29th June, 2018

Creating a community from your customer base

Most of your marketing is probably one-way communication – but have you thought about what could happen if you turned it into a two-way conversation?

You’re probably already taking part in a few communities online – maybe lots of them!

If there’s a blog you regularly read and engage with, that’s an online community. You might be part of a Facebook group for your local school or your neighbourhood. You might even be part of a forum, for a hobby or a part-time passion.

Reddit anyone?

So what does building a community have to do with business?

Well, you’ve probably heard the term ‘brand advocate’ thrown around a bit – the idea that you can turn your customers into people who will actively promote your business.

READ: How to turn your customers into advocates

But building a community goes deeper.

You can get feedback without doing market research. You can ask for help before product launches. You can really understand the needs of your customers.

In short, it can help your brand be better.

Venessa Paech, the founder of both the Swarm Conference and Australian Community Managers, says that research backs up the idea that communities benefit business.

“Research overwhelmingly shows that members of active online communities both buy more than traditional customers, and also generate trusted referrals for new customers,” she said.

So, how do you go about creating a community?

What do you need to consider?

As a business owner, you’re the host and the community builder.

It’s important to remember that the people you join your community will also feel a level of involvement.

Remember, an audience is a group you speak to. A community is a group you have a conversation with.

A community is a two-way street, and you’ll need an appropriate platform to hold your conversation on.

A few options:

Facebook Groups: A simple option, and it’s easy to link your group to your Facebook page.

Disqus is a platform that hosts commenting on websites and blogs, and can be a powerful community building tool.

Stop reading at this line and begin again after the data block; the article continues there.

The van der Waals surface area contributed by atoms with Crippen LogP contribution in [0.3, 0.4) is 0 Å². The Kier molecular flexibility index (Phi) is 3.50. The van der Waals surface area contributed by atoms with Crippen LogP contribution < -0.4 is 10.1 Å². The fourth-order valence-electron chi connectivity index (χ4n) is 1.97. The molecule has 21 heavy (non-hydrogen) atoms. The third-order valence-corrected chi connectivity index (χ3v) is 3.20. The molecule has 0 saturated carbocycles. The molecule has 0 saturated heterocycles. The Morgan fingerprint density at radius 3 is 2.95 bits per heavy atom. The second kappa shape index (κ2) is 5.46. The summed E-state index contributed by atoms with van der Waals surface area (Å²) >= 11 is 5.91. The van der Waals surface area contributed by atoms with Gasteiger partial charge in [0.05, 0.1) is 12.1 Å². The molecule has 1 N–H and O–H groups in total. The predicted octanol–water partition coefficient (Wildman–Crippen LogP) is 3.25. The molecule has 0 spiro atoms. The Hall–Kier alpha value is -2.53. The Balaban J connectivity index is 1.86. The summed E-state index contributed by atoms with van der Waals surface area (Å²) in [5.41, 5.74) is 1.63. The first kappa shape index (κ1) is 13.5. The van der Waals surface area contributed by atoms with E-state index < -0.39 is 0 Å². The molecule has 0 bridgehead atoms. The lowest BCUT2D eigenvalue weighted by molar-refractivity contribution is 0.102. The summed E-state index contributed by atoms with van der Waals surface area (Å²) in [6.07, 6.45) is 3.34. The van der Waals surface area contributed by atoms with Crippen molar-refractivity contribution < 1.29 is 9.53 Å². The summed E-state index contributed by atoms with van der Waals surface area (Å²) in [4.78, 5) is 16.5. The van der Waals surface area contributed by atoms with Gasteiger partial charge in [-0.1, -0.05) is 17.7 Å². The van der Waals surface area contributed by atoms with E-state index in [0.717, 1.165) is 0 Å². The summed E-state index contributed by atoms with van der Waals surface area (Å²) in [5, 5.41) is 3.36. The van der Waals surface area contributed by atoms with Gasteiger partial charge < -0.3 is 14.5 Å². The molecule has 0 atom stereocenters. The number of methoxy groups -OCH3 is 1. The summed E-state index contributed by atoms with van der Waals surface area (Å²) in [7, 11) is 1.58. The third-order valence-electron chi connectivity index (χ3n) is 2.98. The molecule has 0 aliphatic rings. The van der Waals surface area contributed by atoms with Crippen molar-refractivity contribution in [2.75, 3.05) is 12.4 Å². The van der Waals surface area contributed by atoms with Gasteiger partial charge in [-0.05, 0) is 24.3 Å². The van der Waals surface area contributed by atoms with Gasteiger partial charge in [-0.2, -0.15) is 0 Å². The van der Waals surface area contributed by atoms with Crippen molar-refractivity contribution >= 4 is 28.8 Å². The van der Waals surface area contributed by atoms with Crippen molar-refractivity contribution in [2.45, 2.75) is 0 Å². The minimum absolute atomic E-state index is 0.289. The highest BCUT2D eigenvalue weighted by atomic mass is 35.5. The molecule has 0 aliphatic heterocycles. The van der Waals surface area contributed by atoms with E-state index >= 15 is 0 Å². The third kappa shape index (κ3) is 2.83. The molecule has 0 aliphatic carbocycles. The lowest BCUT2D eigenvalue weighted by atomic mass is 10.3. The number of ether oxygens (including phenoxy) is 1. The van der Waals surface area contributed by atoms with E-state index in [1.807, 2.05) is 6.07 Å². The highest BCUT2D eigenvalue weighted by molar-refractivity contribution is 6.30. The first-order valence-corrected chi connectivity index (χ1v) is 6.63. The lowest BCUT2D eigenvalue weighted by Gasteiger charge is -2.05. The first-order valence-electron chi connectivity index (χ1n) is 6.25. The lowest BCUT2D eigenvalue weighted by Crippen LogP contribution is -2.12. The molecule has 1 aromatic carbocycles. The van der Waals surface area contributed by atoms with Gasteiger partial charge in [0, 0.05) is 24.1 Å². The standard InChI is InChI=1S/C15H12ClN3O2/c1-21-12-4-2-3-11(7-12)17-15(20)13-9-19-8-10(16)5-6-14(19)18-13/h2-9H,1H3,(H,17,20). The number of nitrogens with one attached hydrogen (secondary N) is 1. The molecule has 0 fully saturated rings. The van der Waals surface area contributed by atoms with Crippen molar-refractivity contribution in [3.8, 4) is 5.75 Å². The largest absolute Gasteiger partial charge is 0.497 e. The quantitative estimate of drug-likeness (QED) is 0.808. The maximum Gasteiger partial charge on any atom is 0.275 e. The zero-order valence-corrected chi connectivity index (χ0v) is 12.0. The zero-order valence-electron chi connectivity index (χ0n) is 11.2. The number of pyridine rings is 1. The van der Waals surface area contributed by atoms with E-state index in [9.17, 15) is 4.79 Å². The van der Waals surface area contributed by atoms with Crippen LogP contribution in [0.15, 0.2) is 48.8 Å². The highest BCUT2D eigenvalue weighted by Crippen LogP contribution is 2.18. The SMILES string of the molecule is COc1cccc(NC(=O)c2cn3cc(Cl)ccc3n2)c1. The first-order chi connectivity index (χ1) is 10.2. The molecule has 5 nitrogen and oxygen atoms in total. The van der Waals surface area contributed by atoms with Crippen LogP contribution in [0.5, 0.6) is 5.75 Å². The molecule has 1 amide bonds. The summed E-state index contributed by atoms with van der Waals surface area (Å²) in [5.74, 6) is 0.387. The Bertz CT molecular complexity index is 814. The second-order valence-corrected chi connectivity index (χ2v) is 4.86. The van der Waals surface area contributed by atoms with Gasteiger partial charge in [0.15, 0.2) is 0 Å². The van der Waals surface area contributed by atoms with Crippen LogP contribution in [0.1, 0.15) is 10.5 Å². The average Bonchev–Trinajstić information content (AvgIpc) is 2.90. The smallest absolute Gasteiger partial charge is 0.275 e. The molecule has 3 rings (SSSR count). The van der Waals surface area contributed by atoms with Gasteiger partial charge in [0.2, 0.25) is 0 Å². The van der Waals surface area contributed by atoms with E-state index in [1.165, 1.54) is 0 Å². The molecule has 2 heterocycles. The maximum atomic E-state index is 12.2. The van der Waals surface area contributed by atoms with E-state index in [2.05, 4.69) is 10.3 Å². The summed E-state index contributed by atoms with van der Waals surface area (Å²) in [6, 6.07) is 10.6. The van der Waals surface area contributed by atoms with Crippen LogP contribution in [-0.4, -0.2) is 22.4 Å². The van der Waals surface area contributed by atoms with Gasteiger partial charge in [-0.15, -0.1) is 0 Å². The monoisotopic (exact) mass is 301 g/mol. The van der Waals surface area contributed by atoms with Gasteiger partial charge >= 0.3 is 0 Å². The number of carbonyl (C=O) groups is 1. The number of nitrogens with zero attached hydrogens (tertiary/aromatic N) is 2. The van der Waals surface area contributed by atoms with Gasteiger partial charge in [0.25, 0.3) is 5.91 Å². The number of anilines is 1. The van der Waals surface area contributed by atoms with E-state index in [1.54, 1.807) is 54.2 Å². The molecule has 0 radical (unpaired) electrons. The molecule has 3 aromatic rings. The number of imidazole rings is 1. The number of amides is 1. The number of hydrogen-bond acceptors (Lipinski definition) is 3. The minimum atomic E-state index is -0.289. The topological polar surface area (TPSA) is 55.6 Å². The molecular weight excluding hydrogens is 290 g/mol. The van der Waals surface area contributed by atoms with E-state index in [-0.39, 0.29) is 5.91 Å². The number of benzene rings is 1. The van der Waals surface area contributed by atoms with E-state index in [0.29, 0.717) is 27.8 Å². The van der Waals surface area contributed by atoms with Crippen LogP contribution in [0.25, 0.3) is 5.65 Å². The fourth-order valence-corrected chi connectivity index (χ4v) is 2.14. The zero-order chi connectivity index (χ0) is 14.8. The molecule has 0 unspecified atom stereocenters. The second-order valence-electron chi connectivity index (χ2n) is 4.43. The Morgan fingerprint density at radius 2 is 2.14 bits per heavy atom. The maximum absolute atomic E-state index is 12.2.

Lithium and Discourse are community building tool designed to help businesses build forums and discussions areas.

Slack and Telegram are great for creating private chat communities, and can also be excellent for building community among your employees.

What else do you need to know to get going?

Paech has a simple tip to figure out where to start: talk to your customers.

“Is there a problem they’re having trouble solving? What do they want out of a community experience?” she asked.

She said the needs of your customers should directly inform the kind of community you design.

“If they need better access to trusted expertise, build a community of experts and information exchange. If they need ideas and inspiration, facilitate that in a way that promotes relationship formation. If they want access to special features or privileges, build a community experience that delivers that,” said Paech.

Once you’ve selected a platform, consider who your founding members will be.

They might be the most active members from your Facebook page, the people who always open your eDMs, the customers who took the time to give you Google Reviews, or the customers who you’ve come to know personally.

Expect to do a lot of heavy lifting in the early days of your community, and have content prepared to keep the conversation flowing.

Managing your community

While it’s important that you’re active in your community, and that you have a full understanding of what you’re getting into, risk management is an important consideration.

You’re thinking both about your reputation and the legal risks that you take on in setting up a community.

If you can, it’s an excellent idea to engage the services of a community manager.

A community professional will be able to talk you through these elements, help you to design a crisis plan, and give you a greater chance of successfully activating your community.

During tricky times for your business, or even a full-blown crisis level incident, an engaged community can be a real boon as it allows you to quickly reach the people who will amplify the message that you want to transmit.

A final note

Online communities can be a lot of fun. And just like the communities you take part in face-to-face, you can feel very close to the other people in the group.

You can feel very excited about what’s going on, and you can feel annoyed when you don’t agree with the direction of the group.

Basically, online communities contain real people, and it’s vital to give them the respect they deserve.

As well as looking after your communities with appropriate resourcing, hosting and interaction, it’s vital that you both have a clear understanding of the relationship.

“Make sure you manage expectations carefully about how involved they can realistically be, so you don’t disappoint, and be mindful not to take them for granted, or they might turn that passion in the opposite direction,” said Paech.